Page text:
On July 12th, Paul Castaway, a Lakota Sioux tribal citizen, was shot and killed by officers with the Denver Police Department:
“Police Chief Robert White reported at the scene Sunday that one of his officers shot and killed a man after he came ‘dangerously close’ with a long knife. However, family members said they believe the shooting was not justified after the manager at Capital City Mobile Home Park on West Kentucky Avenue showed them surveillance video of the shooting. . . . Castaway, 35, was shot four times and died Sunday evening at Denver Health. Gabriel Black Elk, Castaway’s brother, said the video shows his brother holding the knife against his own throat. He had tried to escape from police by running behind a fence, but there was no gate or opening. The video shows Castaway turning around and walking toward police, who were several feet away. The knife stays pointed toward his neck the entire time, Black Elk said. Thomas Morado, a cousin of Castaway’s, also said he had seen the video. His account matched that of Black Elk’s. ‘There was a different way to go about this,’ Morado said. ‘It didn’t have to end in his death.’”
There have been no shortage of shocking acts perpetrated against Native Americans this year. Back in February, Wisconsin Governor Scott Walker smashed the dreams of the Menominee Tribe over venal considerations. Native American groups are still fighting against a deal, sponsored by Arizona Republicans John McCain and Jeff Flake, that gives 2400 acres of sacred Apache land to Resolution Copper, which intends to mine the living shit out of it. And in South Dakota, a group of drunken idiots who poured beer on Native American children will suffer little consequences for their actions.
This is something further though: more violent and less in the eye of the national media. And it is far worse than you might think. While African American men between the ages of 20 and 24 are the one demographic group most likely to be killed by the police, Native Americans constitute the racial group most at risk of police killing:
“The racial group most likely to be killed by law enforcement is Native Americans, followed by African Americans, Latinos, Whites, and Asian Americans. Native Americans, 0.8 percent of the population, comprise 1.9 percent of police killings. African Americans, 13 percent of the population, are victims in 26 percent of police shootings. Law enforcement kills African Americans at 2.8 times the rate of white non-Latinos, and 4.3 times the rate of Asians.”
Though this statistic receives little recognition, it is hardly surprising. The history of state violence against Native Americans goes back hundreds of years. Organized resistance against this violence, such as the American Indian Movement, was met with escalation of state sponsored violence. The needless death of Paul Castaway is only the latest in a string of state violence targeting Native Americans. But this string of violence has been largely invisible to the public. The needless and shocking death of Sandra Bland has galvanized the nation. One day after her death, Native American activist Rexdale Henry died, in very similar circumstances.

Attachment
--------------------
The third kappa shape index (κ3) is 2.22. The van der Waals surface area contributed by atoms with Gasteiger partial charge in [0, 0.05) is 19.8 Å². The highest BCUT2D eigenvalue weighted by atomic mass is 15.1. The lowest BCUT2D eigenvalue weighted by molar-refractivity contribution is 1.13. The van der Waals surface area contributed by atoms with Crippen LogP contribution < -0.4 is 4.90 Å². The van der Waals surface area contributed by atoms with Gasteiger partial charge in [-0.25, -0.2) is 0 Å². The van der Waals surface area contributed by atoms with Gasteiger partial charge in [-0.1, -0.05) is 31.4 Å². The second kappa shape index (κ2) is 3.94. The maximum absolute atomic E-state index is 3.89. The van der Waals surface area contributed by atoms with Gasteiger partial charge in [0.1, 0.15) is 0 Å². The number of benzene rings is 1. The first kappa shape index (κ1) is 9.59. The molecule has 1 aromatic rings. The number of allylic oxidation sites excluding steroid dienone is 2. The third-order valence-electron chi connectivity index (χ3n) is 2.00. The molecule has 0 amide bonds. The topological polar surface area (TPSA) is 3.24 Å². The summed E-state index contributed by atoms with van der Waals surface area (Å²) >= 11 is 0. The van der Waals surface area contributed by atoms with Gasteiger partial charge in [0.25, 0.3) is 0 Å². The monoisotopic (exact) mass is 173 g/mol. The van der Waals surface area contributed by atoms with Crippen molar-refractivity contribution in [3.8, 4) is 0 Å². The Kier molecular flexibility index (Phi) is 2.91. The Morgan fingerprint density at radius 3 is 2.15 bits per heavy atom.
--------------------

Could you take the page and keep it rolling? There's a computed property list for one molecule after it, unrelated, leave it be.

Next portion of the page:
Another suspicious death for an acitivst. Native American #RexdaleHenry lost his life to similar #SandraBland https://t.co/Xpsm9ZyF0f
— Lucky (@mosaicgraffiti) July 26, 2015
But the death of Rexdale Henry has seen nowhere near the public outcry and national attention as the death of Sandra Bland. That needs to change.
Let me be very clear about this. The recognition of police violence perpetrated against Native Americans, as well as the #nativeamericanlivesmatter movement is not something that stands in opposition or as an alternative to the #blacklivesmatter movement. This is not a zero sum game. Bringing the epidemic of violence against Native Americans to national attention does not mean that we must turn our attention from the epidemic of violence against African Americans. #nativeamericanlivesmatter is not analogous to #alllivesmatter. #alllivesmatter distracts from the issue in a manner analogous to responding to a query about one’s feminism with the claim that one is a humanist. #nativeamericanlivesmatter and #blacklivesmatter address related, if distinct, issues. Addressing one issue will not necessarily address the other, but it can provide valuable insights. The movements can very much compliment and act in solidarity with one another.
Ultimately, the unjustified violence against African Americans and the unjustified violence against Native Americans are symptoms of the same root cause: a systemic racism that pervades American society, and which our police act as agents of coercion and violence in service of. Fighting against that systemic racism is a task for everyone, but it will not be accomplished by the glib claim that #alllivesmatter. Because “all lives” includes those, such as myself, who directly benefit, willingly or not, from this same systemic racism. It footnotes those who are, in actuality, directly targeted by state coercion, repression, and violence. Those voices need to be directly heard, and not smothered by a broadly obvious claim about all lives mattering. And that, ultimately, is why both #blacklivesmatter and #nativeamericanlivesmatter are necessary and essential. Both must be supported and both must be publicized.
The task now, for those who are part of the #nativeamericanlivesmatter movement, is to elevate the public’s awareness of the epidemic of violence that is occurring. Paul Castaway and Rexdale Henry should be as much a part of the national discourse as Freddie Gray and Sandra Bland. Both Native Americans and African Americans are being targeted by the police. And both of those shameful facts must be addressed.